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Osteosarcoma

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INTRODUCTION

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Osteosarcoma should be considered in the differential diagnosis of bone pain, as early recognition may increase the likelihood that radiographically visible metastatic disease, which adversely impacts patient prognosis, will not develop between the time of symptom onset and diagnosis. In addition to its importance as a clinical entity, its rigorous study, beginning with an osteosarcoma registry created under the auspices of the American College of Surgeons in 1921, highlights important oncologic principles, including the concept of microscopic metastatic disease and the role of adjuvant therapy.

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PATHOGENESIS AND EPIDEMIOLOGY

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Osteosarcoma is the most common primary bone tumor in children. The average annual incidence in children younger than 20 years of age in the United States is 4.8 per million. Approximately 450 children are diagnosed with osteosarcoma each year, with an additional 100 to 200 young adults between the ages of 20 and 29 years receiving this diagnosis. Several epidemiological features suggest a correlation between rapid bone growth and the evolution of osteosarcoma. The peak incidence occurs in the second decade of life when the most longitudinal growth occurs. The adolescent peak occurs at age 13 years in girls and between ages 15 and 17 years in boys, corresponding with the age of greatest growth velocity in each gender. Osteosarcoma is slightly more common in males. Other evidence supporting the relationship with growth includes its skeletal distribution with the majority occurring in regions that undergo the most extensive longitudinal growth (Fig. 449-1). In addition, osteosarcoma typically occurs in the metaphyses of bones, which is the site where new bone arises from the growth plates. Osteosarcoma is rare in children under age 5 years.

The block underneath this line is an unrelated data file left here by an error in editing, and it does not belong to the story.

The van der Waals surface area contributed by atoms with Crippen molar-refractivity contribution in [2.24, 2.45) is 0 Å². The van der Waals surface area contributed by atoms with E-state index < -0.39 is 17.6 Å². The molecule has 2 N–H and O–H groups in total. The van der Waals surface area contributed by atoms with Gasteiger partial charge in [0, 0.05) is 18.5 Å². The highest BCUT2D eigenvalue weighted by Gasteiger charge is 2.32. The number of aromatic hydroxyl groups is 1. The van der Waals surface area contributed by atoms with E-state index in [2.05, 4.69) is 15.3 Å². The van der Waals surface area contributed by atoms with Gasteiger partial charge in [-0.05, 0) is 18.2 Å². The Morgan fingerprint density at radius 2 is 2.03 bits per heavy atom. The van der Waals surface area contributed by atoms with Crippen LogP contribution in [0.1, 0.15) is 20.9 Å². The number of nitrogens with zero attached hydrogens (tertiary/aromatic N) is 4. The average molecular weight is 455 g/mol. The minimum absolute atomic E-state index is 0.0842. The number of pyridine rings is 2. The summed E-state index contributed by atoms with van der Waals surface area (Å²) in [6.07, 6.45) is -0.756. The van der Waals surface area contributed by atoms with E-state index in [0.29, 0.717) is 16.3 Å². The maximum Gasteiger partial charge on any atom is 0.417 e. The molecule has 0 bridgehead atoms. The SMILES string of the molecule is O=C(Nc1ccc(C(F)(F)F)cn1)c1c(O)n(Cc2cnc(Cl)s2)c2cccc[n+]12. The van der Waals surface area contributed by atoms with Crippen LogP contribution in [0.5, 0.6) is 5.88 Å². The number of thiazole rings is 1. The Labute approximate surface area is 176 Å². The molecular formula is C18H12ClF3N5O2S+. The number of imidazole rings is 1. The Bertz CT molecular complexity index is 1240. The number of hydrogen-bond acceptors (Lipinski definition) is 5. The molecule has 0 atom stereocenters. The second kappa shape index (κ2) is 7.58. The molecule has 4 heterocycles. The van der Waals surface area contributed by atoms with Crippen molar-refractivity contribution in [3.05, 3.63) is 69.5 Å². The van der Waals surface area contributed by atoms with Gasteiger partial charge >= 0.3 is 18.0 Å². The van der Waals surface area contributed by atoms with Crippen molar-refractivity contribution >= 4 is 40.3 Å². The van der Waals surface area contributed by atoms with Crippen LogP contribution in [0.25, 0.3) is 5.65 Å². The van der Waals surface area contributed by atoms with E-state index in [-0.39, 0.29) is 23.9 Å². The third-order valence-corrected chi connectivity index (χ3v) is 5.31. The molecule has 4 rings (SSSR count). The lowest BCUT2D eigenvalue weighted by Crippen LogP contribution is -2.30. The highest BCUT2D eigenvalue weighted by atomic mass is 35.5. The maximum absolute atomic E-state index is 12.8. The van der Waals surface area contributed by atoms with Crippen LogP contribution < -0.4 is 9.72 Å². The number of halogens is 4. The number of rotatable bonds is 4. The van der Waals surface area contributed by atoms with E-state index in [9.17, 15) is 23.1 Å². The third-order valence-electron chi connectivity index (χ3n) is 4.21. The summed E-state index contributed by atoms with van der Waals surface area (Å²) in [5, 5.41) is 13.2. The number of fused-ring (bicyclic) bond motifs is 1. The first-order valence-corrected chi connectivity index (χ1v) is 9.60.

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Figure 449-1

Pie chart providing the skeletal distribution of the primary tumor in patients with newly diagnosed osteosarcoma.

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Other Etiological Factors

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Numerous other well-defined etiological factors for the development of osteosarcoma exist; these include environmental and genetic risk factors. One well-known etiologic factor is ionizing radiation, although there is typically a long interval between irradiation and the development of osteosarcoma, making it less relevant to most pediatric patients. However, it should be noted that the incidence of osteosarcoma is markedly increased among survivors of hereditary retinoblastoma, who harbor germline mutations of the retinoblastoma gene. This risk is further increased in those who received radiotherapy as a component of their treatment. Similarly, germline mutations in the p53 gene (the basis of Li-Fraumeni syndrome) can lead to a high risk of developing multiple malignancies including osteosarcoma; as can Rothmund-Thomson, Werner, and Bloom syndromes. In older patients, disorders that result in increased bone turnover, such as Paget’s disease of the bone and fibrous dysplasia, lead to an increased incidence of osteosarcoma. Despite these associations, no clear etiologic factor can be identified in the vast majority of osteosarcoma patients.

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